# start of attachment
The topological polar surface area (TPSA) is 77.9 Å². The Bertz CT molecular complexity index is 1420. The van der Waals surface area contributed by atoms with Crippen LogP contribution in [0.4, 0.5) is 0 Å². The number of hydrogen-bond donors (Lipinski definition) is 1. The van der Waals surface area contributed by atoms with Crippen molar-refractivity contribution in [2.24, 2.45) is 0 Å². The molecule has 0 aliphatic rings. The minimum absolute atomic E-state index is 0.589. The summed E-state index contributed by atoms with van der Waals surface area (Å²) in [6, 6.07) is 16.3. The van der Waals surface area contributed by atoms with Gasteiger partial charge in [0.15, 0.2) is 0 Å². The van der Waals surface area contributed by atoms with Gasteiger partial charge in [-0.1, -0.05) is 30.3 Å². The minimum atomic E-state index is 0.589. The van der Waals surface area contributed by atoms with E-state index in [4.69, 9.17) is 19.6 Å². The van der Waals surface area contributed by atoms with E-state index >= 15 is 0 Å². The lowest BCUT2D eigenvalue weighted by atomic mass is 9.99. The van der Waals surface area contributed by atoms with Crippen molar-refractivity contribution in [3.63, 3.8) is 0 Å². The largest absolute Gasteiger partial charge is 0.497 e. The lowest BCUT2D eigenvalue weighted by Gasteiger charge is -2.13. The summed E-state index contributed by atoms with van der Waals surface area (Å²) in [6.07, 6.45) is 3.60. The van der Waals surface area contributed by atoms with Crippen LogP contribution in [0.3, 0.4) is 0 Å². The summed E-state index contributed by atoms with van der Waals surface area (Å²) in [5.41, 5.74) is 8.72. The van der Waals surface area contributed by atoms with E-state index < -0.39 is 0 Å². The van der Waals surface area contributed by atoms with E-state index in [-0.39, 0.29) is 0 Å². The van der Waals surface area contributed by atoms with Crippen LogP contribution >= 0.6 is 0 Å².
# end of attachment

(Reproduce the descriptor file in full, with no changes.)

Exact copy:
The topological polar surface area (TPSA) is 77.9 Å². The Bertz CT molecular complexity index is 1420. The van der Waals surface area contributed by atoms with Crippen LogP contribution in [0.4, 0.5) is 0 Å². The number of hydrogen-bond donors (Lipinski definition) is 1. The van der Waals surface area contributed by atoms with Crippen molar-refractivity contribution in [2.24, 2.45) is 0 Å². The molecule has 0 aliphatic rings. The minimum absolute atomic E-state index is 0.589. The summed E-state index contributed by atoms with van der Waals surface area (Å²) in [6, 6.07) is 16.3. The van der Waals surface area contributed by atoms with Gasteiger partial charge in [0.15, 0.2) is 0 Å². The van der Waals surface area contributed by atoms with Gasteiger partial charge in [-0.1, -0.05) is 30.3 Å². The minimum atomic E-state index is 0.589. The van der Waals surface area contributed by atoms with E-state index in [4.69, 9.17) is 19.6 Å². The van der Waals surface area contributed by atoms with E-state index >= 15 is 0 Å². The lowest BCUT2D eigenvalue weighted by atomic mass is 9.99. The van der Waals surface area contributed by atoms with Crippen molar-refractivity contribution in [3.63, 3.8) is 0 Å². The largest absolute Gasteiger partial charge is 0.497 e. The lowest BCUT2D eigenvalue weighted by Gasteiger charge is -2.13. The summed E-state index contributed by atoms with van der Waals surface area (Å²) in [6.07, 6.45) is 3.60. The van der Waals surface area contributed by atoms with Crippen LogP contribution in [0.3, 0.4) is 0 Å². The summed E-state index contributed by atoms with van der Waals surface area (Å²) in [5.41, 5.74) is 8.72. The van der Waals surface area contributed by atoms with E-state index < -0.39 is 0 Å². The van der Waals surface area contributed by atoms with E-state index in [-0.39, 0.29) is 0 Å². The van der Waals surface area contributed by atoms with Crippen LogP contribution >= 0.6 is 0 Å².